I think that as a child of immigrants, I was thinking more along the lines of stability. Look at COVID wreaking havoc on the healthcare industry and ophthalmology in particular. We’re probably one of the hardest hit specialties. Our patient census has gone low relative to how many patients we were seeing as a practice, as a specialty in the country, but certainly in our department. In any case, medicine was safe in a lot of ways and suited my values and personality. There are other things that I could have to and I don’t regret going into medicine. It’s been a blessing. I also wished that I had been a little bit more open-minded about other things.
You did mention how the current pandemic has changed your career. There are other things that are happening. There are other big changes whether it be changing technology, social media, climate change, and the pandemic. Where do you see ophthalmology and pediatric ophthalmology? What changes do you expect years from now in your career for yourself personally or in the grander scheme of things?
I think that technology is probably going to play an even bigger role in our specialty. I think that this pandemic alone has pushed a lot of ophthalmologists and certainly in our department towards telemedicine. We’ve been talking about telemedicine, but now we’re doing it because we have to. There was no other way to see our patients and know what problems they’re having and help them get whatever it is they need or even know that they’re in an emergency situation and need to come in despite social distancing and this pandemic. There were patients that we have had to see on an emergency basis, things that absolutely need acute care. That’s been happening. We’re going to have to find ways to use technology to make remote care a reality. We’re going to have more artificial intelligence in our practice to help with screening, improving access to ophthalmologists where you may not need to be in an office with somebody. You can maybe have a device on your phone or some kiosk that you go into that does a complete whatever and sends that information to the doctor. It’s going to be a lot more tech-heavy and a lot more not as in office-based practicing.
Is there any way or any resources that you could recommend someone to look into, listen to or read about, or organization to research online or call to learn more about your specialty and career?
This generation or the way we live now, information is now at our fingertips. You don’t have to go to a library anymore and look up books and check them out. You can go on the internet. Go on YouTube and check out ophthalmology. There are surgeries that you can watch on YouTube or on the internet. There is the American Academy of Ophthalmology website for pediatric ophthalmology. There’s the American Association for Pediatric Ophthalmology and Strabismus. The University of Iowa also has a lot of information and I think they had a website that was almost like a forum-based.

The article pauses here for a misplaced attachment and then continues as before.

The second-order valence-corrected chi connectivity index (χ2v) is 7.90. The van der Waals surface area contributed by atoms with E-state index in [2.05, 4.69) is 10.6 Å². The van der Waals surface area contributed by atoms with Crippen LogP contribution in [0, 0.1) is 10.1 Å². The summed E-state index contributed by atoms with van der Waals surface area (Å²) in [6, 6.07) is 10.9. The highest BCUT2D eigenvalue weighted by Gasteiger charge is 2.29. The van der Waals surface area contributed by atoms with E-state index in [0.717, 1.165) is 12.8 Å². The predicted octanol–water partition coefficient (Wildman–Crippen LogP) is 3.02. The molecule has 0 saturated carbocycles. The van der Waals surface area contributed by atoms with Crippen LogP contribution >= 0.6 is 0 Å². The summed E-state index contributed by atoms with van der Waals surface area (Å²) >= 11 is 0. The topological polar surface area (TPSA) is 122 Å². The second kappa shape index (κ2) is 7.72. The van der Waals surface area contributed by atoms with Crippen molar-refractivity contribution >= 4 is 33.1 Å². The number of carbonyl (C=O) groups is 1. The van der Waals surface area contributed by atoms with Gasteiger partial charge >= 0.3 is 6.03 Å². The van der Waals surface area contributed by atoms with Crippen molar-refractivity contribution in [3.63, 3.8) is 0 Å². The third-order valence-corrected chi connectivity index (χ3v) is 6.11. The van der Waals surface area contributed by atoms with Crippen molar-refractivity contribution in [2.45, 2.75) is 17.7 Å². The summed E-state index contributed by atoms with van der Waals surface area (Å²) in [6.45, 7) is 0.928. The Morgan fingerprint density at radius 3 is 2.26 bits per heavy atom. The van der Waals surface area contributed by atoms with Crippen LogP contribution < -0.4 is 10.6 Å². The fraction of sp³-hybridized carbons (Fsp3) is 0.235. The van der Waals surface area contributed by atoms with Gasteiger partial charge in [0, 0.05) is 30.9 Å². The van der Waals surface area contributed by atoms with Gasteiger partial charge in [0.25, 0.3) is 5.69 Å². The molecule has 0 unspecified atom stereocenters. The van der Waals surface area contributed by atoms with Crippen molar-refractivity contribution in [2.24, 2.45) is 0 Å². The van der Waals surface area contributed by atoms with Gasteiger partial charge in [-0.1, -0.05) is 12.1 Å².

There’s something else called StudentDoctor.net that I was addicted to when I was in medical school. It is a forum of either people in residency or people applying for medical school or people applying for residency. You can get a lot of information about different programs and about the application process. I remember when I was applying for residency, waiting for interview letters, people would post on there like, “Such and such program sent out invitation letters yesterday.” If you got it in a few days, you know you got an interview. If you didn’t, they did not invite you for an interview. You can remember what a stressful time that was. It was nice having those resources out there.Quiet the noise around you and be honest with yourself. What makes you feel joy? What makes you feel a sense of purpose or motivation? Click To Tweet
If you want to learn anything about anything in medicine, Google it at Google videos or YouTube videos. It’s almost like that rabbit hole. One link leads to another link, but the information is there and I would definitely encourage people to do their homework. Don’t make decisions in a vacuum. One other piece of advice I would tell people is I remember when I was in medical school, I had gone to the same place for medical school and college. My research mentor, we did this research together from the time I was in undergrad throughout my college time. I went to him when I was trying to figure out what to do and I said, “I’m thinking about dermatology.” In dermatology, you still have procedures and maybe I would have been a Mohs surgeon or a hair transplant surgeon.